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Weekend rant: escaping expense hell

Den Howlett Profile picture for user gonzodaddy September 20, 2013
Expense Hell is a common and painful experience and especially so in large organizations where cumbersome processes encourage bad behaviors. What's the impact and what's the alternative?

The other day Vijay Vijayasankar went on a tear about expense filing. It's a classic. My favorite section:

Expense Police : I need a daily exchange rate breakup for your claims for Germany trip last month. If you can’t respond in 2 hrs , I will deny the claim and you have to raise a new claim later

Moi : sure – let me step out of this stupid negotiation with CIO for a $30M deal right away and go find the exchange rates for you for my $5000 claim.

My response would have been a little different: "I didn't realise you haven't seen expenses in a currency other than the rouble."

Facebook and Twitter are full of messages that go something like: "I'm in expense claim jail/Phew, expenses - done." Whenever I see these, my heart goes out to the person sending the message. We all have our own tales. My most recent involved receiving an expense form which was expense coded for job interviews. And they only send checks - no wire transfer. There's just three problems with that:

  1. US checks are useless to me. We don't have a good system for dealing with them and in any event, processing checks can take many weeks.
  2. I wasn't going for a job interview but at the request of a senior exec where they managed to book and pay for the flight but nothing else.
  3. The form only 'works' for USD while I incur expenses in at least three currencies. How do we deal with that?

Right off the bat I see rigid, processes and policies where there is no room for exceptions even though the global nature of business means we have numerous exceptions. Being a resourceful chap, I offered three alternative approaches:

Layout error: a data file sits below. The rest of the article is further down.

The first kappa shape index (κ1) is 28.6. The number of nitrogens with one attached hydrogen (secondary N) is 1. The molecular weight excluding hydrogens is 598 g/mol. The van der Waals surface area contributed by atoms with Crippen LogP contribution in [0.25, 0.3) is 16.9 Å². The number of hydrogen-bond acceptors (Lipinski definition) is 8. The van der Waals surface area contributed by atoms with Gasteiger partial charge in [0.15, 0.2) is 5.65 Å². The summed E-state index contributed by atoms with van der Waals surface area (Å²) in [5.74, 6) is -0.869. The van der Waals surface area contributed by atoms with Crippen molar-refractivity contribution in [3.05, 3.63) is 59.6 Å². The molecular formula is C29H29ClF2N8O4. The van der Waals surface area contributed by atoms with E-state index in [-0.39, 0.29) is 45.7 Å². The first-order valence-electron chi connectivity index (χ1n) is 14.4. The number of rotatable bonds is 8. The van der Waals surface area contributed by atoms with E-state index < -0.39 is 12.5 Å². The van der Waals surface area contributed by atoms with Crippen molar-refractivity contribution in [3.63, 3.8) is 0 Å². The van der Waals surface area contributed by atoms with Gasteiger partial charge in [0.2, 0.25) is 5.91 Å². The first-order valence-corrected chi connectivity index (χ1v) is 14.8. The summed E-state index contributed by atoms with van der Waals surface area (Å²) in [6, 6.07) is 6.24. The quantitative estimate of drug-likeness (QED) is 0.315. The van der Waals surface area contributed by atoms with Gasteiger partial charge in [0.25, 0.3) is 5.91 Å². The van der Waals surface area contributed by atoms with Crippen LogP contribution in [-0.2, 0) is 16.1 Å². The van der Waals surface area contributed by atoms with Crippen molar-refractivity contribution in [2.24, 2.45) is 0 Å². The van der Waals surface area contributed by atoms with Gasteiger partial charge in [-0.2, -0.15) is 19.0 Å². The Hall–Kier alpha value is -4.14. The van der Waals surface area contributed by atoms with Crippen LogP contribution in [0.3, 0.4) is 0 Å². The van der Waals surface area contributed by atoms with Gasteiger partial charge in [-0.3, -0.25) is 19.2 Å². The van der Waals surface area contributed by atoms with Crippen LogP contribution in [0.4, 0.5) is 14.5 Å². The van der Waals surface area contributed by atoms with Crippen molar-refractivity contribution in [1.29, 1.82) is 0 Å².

1. Use my personal supplier number (sends direct to local bank account but takes 60 days)
  2. Use my business partner's supplier number (sends to his account - we sort out later - settled inside 45 days, often 30 days)
  3. Use another supplier number I have (sends to another business account, my accounts guy sorts it out - settled in 30 days.)

But...and here comes the catch - in order to make THAT work, I need a PO to cover those costs. Given this was a small special project there should be no problem. Right? Try getting a PO!

First there's the statement of work - padded out for the expense cost and rounded up to the nearest $100, then there's the initial approval, then purchasing casts a bead over it, then...and then...and then...

Vijay believes Expense Hell is driven by the 'Trust No-One" principle. And as he alludes, is especially suited for oversight by those who only know how to operate 'The Rules."

This encourages claimants to find workarounds - in short cheat or bend the truth - to make sure they get reimbursed. What, for example, do you do when a taxi driver gives you a blank receipt? Or which exchange rate do you apply when you already know you'll get caned by the credit card company but need to claim in a different currency?

Contrast this state of affairs with the much vaunted notion that we are on the cusp of (finally) releasing value through peer driven collaboration?

If the individual cannot be trusted by the organization as evidenced by crazy expense policies and procedures, then how can they possibly expect success from any attempt at meaningful collaboration?

The tragedy in all this is that most people want to do the right thing most of the time. At least that is my experience from meeting many many thousand people. Does it have to be this way?

Not at all. Going back to my experience - there are organizations that value people. They make sure people are treated with respect and trust. The result? They get the best out of me. I don't claim every penny of expenses. Sometimes I don't bother at all. I'm not an aberration - I am the norm and the sooner that organizations recognize that, the sooner we can get from under systems that encourage bad behaviors and which, to quote Ben Haines, CIO Box are 'inane.'

Image credit: © Jacob WIlliams

Disclosure:  Box is a partner at the time of writing

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